Ignoring strategic reality

Unforeseen dangers of a Palestinian state.

A Palestinian supporter wears Palestinian and Union Jack flags outside the Parliament in London during October's vote on recognizing a state of Palestine (photo credit: REUTERS)
A Palestinian supporter wears Palestinian and Union Jack flags outside the Parliament in London during October's vote on recognizing a state of Palestine
(photo credit: REUTERS)
Somehow, despite their uninterrupted demands for statehood, the Palestinians always manage to stand stubbornly in their own way. Time after time, especially when they finally seem on the threshold of following a more-or-less reasonable path to national sovereignty, their leaders organize new and increasingly unforgivable spasms of random terror. Over time, this lascivious self-destructiveness – a bewildering trait that is likely the unseen consequence of collective self-loathing - has characterized both Fatah and Hamas.
Today, these ominous behaviors notwithstanding, the United States continues to support the destructive fiction of a “two-state solution,” and many European governments are awkwardly stepping over themselves to swear fealty to “Palestine.” One must therefore inquire: Have these assorted governments ever bothered to look carefully at what Fatah and Hamas ultimately expect? Plainly, a 23rd Arab state would quickly seek an irredentist extension beyond West Bank (Judea/Samaria) and Gaza, far across the "green line" boundaries.
The official Palestine Authority (PA) map of “moderate” Fatah still shows all of Israel as a part of Palestine.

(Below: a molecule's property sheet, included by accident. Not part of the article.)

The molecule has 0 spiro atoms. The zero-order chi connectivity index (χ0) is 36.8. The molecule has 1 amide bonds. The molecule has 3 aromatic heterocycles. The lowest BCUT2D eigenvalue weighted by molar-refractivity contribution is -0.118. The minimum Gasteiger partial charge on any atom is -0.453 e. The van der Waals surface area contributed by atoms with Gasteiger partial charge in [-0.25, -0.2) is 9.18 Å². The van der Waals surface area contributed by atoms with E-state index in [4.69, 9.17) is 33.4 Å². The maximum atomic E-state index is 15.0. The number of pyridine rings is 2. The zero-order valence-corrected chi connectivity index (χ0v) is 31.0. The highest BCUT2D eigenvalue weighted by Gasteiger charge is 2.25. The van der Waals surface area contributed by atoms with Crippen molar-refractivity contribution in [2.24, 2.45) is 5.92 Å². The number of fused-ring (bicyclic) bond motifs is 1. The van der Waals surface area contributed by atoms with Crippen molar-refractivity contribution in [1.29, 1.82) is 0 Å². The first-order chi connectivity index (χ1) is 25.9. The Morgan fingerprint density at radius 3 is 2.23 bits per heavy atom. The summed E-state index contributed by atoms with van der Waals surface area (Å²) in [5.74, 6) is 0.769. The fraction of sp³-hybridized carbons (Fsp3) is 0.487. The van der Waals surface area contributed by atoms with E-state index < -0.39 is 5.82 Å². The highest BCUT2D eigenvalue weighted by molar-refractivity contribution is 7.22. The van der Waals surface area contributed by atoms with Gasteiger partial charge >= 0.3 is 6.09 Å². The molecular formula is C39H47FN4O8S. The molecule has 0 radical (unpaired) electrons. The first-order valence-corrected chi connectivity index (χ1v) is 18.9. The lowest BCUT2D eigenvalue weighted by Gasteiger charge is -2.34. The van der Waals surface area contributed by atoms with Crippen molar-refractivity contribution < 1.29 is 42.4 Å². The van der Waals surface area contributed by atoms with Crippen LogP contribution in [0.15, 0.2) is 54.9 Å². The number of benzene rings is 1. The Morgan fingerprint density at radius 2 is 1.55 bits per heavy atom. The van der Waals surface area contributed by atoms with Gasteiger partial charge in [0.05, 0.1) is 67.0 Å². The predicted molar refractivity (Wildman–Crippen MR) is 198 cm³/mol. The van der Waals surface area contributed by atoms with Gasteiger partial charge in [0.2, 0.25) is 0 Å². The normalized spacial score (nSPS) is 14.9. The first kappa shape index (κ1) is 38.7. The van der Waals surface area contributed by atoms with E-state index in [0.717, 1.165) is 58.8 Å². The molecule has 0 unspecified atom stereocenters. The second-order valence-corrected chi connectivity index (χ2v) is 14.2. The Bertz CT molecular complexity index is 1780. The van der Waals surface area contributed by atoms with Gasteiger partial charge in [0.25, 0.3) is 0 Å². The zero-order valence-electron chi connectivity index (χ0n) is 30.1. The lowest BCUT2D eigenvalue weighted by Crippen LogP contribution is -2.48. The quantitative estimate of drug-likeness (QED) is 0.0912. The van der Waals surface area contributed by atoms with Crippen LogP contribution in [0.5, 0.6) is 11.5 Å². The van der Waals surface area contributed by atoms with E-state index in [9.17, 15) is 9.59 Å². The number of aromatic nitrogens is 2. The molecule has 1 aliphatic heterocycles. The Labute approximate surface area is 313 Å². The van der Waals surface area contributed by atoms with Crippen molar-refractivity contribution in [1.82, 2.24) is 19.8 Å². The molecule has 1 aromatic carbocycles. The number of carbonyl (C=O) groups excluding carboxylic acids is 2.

From the uniform Palestinian perspective, a vantage point essentially unhidden from May 1948 until the present moment, all of Israel is nothing more than "Occupied Palestine." Significantly, although virtually no one wants to look more closely at such conspicuous descriptions, the Palestine Liberation Organization (PLO) was already established in 1964, three years before there were any "occupied territories."
Exactly what was the PLO seeking to "liberate" during those years?
For the most part, Israeli military strategists have disregarded Palestinian terrorism as a core national security issue. Nonetheless, a Palestinian state - any Palestinian state - could have deeply injurious effects on Israel's available survival options. Reciprocally, after Palestine, Israel's security would require (1) a more comprehensive nuclear strategy, involving deterrence, preemption, and war fighting capabilities; and (2) a corollary and thoroughly interpenetrating conventional war strategy.
To be sure, Palestine itself would be non-nuclear. Still, for Israel, its deleterious impact on the overall "correlation of forces" could enlarge certain tangible prospects of regional nuclear warfare.